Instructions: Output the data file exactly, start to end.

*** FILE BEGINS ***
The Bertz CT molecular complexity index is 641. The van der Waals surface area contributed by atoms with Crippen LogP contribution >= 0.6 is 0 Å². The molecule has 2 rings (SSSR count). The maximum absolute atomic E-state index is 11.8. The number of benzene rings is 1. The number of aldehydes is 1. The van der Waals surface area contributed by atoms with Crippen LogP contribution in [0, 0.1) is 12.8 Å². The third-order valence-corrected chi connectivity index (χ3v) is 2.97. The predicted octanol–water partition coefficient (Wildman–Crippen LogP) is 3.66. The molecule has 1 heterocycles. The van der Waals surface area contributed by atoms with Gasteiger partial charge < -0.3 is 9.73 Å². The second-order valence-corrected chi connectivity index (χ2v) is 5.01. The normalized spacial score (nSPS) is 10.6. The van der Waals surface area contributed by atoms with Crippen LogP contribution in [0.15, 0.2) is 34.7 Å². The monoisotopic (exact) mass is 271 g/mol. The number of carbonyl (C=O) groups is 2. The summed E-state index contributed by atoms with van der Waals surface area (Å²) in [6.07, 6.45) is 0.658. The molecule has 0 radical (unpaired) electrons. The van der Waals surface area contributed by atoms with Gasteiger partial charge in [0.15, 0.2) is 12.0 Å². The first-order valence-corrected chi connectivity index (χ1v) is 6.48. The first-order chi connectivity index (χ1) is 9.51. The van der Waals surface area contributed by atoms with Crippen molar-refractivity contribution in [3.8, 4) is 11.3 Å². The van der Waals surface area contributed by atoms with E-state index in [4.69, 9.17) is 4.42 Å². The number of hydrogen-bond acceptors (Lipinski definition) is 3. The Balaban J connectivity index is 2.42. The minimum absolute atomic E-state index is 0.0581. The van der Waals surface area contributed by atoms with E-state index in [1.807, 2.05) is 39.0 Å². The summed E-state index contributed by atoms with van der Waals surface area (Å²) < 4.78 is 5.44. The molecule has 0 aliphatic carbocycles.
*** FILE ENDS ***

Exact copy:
The Bertz CT molecular complexity index is 641. The van der Waals surface area contributed by atoms with Crippen LogP contribution >= 0.6 is 0 Å². The molecule has 2 rings (SSSR count). The maximum absolute atomic E-state index is 11.8. The number of benzene rings is 1. The number of aldehydes is 1. The van der Waals surface area contributed by atoms with Crippen LogP contribution in [0, 0.1) is 12.8 Å². The third-order valence-corrected chi connectivity index (χ3v) is 2.97. The predicted octanol–water partition coefficient (Wildman–Crippen LogP) is 3.66. The molecule has 1 heterocycles. The van der Waals surface area contributed by atoms with Gasteiger partial charge < -0.3 is 9.73 Å². The second-order valence-corrected chi connectivity index (χ2v) is 5.01. The normalized spacial score (nSPS) is 10.6. The van der Waals surface area contributed by atoms with Crippen LogP contribution in [0.15, 0.2) is 34.7 Å². The monoisotopic (exact) mass is 271 g/mol. The number of carbonyl (C=O) groups is 2. The summed E-state index contributed by atoms with van der Waals surface area (Å²) in [6.07, 6.45) is 0.658. The molecule has 0 radical (unpaired) electrons. The van der Waals surface area contributed by atoms with Gasteiger partial charge in [0.15, 0.2) is 12.0 Å². The first-order valence-corrected chi connectivity index (χ1v) is 6.48. The first-order chi connectivity index (χ1) is 9.51. The van der Waals surface area contributed by atoms with Crippen molar-refractivity contribution in [3.8, 4) is 11.3 Å². The van der Waals surface area contributed by atoms with E-state index in [4.69, 9.17) is 4.42 Å². The number of hydrogen-bond acceptors (Lipinski definition) is 3. The Balaban J connectivity index is 2.42. The minimum absolute atomic E-state index is 0.0581. The van der Waals surface area contributed by atoms with E-state index in [1.807, 2.05) is 39.0 Å². The summed E-state index contributed by atoms with van der Waals surface area (Å²) < 4.78 is 5.44. The molecule has 0 aliphatic carbocycles.